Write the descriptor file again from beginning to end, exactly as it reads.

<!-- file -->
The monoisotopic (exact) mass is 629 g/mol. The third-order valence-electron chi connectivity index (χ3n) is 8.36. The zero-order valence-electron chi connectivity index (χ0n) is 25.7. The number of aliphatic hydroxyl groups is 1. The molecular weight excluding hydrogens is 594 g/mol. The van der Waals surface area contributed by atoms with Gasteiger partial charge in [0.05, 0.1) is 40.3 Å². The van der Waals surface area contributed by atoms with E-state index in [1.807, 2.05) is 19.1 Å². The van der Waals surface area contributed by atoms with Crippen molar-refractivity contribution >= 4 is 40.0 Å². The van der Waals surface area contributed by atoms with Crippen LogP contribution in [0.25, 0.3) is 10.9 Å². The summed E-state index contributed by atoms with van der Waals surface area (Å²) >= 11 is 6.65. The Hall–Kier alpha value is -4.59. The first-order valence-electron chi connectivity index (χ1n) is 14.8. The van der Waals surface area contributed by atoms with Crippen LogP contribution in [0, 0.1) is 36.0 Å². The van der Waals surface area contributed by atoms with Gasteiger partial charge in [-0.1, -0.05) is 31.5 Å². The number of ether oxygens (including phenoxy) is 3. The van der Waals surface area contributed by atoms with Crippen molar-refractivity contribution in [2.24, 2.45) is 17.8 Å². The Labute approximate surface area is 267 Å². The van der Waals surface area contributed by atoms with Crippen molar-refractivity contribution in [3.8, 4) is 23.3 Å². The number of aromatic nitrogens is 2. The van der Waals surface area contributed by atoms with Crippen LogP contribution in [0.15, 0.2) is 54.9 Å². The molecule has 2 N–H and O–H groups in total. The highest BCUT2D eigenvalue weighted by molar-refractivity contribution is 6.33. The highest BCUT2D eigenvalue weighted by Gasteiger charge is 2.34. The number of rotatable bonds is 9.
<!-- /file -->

The monoisotopic (exact) mass is 629 g/mol. The third-order valence-electron chi connectivity index (χ3n) is 8.36. The zero-order valence-electron chi connectivity index (χ0n) is 25.7. The number of aliphatic hydroxyl groups is 1. The molecular weight excluding hydrogens is 594 g/mol. The van der Waals surface area contributed by atoms with Gasteiger partial charge in [0.05, 0.1) is 40.3 Å². The van der Waals surface area contributed by atoms with E-state index in [1.807, 2.05) is 19.1 Å². The van der Waals surface area contributed by atoms with Crippen molar-refractivity contribution >= 4 is 40.0 Å². The van der Waals surface area contributed by atoms with Crippen LogP contribution in [0.25, 0.3) is 10.9 Å². The summed E-state index contributed by atoms with van der Waals surface area (Å²) >= 11 is 6.65. The Hall–Kier alpha value is -4.59. The first-order valence-electron chi connectivity index (χ1n) is 14.8. The van der Waals surface area contributed by atoms with Crippen LogP contribution in [0, 0.1) is 36.0 Å². The van der Waals surface area contributed by atoms with Gasteiger partial charge in [-0.1, -0.05) is 31.5 Å². The number of ether oxygens (including phenoxy) is 3. The van der Waals surface area contributed by atoms with Crippen molar-refractivity contribution in [2.24, 2.45) is 17.8 Å². The Labute approximate surface area is 267 Å². The van der Waals surface area contributed by atoms with Crippen molar-refractivity contribution in [3.8, 4) is 23.3 Å². The number of aromatic nitrogens is 2. The van der Waals surface area contributed by atoms with Crippen LogP contribution in [0.15, 0.2) is 54.9 Å². The molecule has 2 N–H and O–H groups in total. The highest BCUT2D eigenvalue weighted by molar-refractivity contribution is 6.33. The highest BCUT2D eigenvalue weighted by Gasteiger charge is 2.34. The number of rotatable bonds is 9.